"The Symbolic Economy of Postwar American Happiness" enlists Philip Roth's paean to the Newark Public Library, alongside John Kenneth Galbraith's call for new "symbols of happiness," to set the stage for incremental realism's central proposition of keying the trope of happiness to protocols of welfare-state liberalism. It turns to four publishing events—two in 1948, two in 1971—to lay out the numerous obstacles this proposition faced owing to the vexed politics of liberalism and the problematic status of happiness: "A Life Round Table on The Pursuit of Happiness," the United Nations Universal Declaration of Human Rights, E. L. Doctorow's The Book of Daniel, and John Rawls's A Theory of Justice. It concludes with preliminary discussions of incremental realism as a critical framework, with brief nods to its paradigmatic practitioners: Philip Roth, Gwendolyn Brooks, Patricia Highsmith, Mary McCarthy, Paula Fox, and Peter Taylor.
"The Art, Sociology, and Library Politics of Happiness in Early Philip Roth" situates Roth's early fiction within the context of midcentury sociology, psychology, history, and public policy. Drawing on the commentary of public intellectuals such as C. Wright Mills, David Riesman, Lionel Trilling, and Howard Mumford Jones, the chapter documents the pervasive skepticism toward happiness as a national pursuit while also pointing to the minority viewpoint that considered happiness an imaginative ideal bearing the potential to guide Americans toward welfare-state liberalism and socioeconomic justice. Focusing primarily on Goodbye, Columbus (1959), the chapter teases out Roth's commitment to municipal activism, evinced by his portrayal of the main character, a public librarian. The chapter concludes with a discussion of Saul Bellow's misguided short story, "Looking for Mr. Green" (1951), which Roth, in effect, rewrites.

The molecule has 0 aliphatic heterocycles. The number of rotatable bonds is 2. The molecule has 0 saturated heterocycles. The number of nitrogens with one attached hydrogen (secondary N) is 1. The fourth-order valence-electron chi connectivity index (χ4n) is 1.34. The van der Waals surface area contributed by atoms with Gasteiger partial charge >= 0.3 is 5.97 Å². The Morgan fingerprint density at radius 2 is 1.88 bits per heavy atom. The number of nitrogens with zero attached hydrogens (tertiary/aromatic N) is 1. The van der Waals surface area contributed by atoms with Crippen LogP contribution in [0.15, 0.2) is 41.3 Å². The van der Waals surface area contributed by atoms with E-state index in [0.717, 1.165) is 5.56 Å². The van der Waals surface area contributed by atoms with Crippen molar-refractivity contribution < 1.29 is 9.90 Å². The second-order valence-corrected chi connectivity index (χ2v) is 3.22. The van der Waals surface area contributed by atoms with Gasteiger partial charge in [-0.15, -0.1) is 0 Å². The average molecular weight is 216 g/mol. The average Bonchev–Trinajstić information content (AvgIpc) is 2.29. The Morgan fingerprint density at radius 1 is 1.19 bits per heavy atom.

In "Gwendolyn Brooks and the Welfare State," that author's creative writing, autobiographies, and public career make visible the intertwined conditions of midcentury liberal subjectivity, welfare-state activism, and the literary style of incremental realism. The chapter marshals numerous nonliterary sources to make this case, including Robert Dahl and Charles Lindblom's account of procedural incrementalism, Politics, Economics, and Welfare (1953); political philosopher Harry K. Girvetz's crusading promotion of political liberalism, The Evolution of Liberalism (1950); African American philosopher and journalist Marc Moreland's vehement defense of the welfare state in "The Welfare State: Embattled Concept" (1950); and social scientists Abram Kardiner and Lionel Ovesey's study of black character and personality, The Mark of Oppression (1951). But Brooks also recognized the pull of charismatic alternatives to the liberal paradigm.
"Queer Consumerism, Straight Happiness: Patricia Highsmith's 'Right Economy'" centers on Highsmith's novel, The Price of Salt (1952), often celebrated as the first lesbian novel with a happy ending. Alongside the infrastructure of postwar American consumerism that the novel's title obliquely references, Highsmith's and Eleanor Roosevelt's awareness of each other invites consideration of how the normative propositions built into the United Nations Universal Declaration of Human Rights help to make sense of the novel's commitment to the moral idea spelled out in Article 26, namely, of "the full development of the human personality." Such ethical norms turn out to facilitate Highsmith's project of legitimating same-sex desire. But this project also depends on Highsmith's engagement with consumerist desire, a midcentury phenomenon that provoked much public consternation. Creating a kind of self-supporting circularity, Highsmith enlists consumerism to legitimate same-sex desire while also enlisting same-sex desire to legitimate consumerism.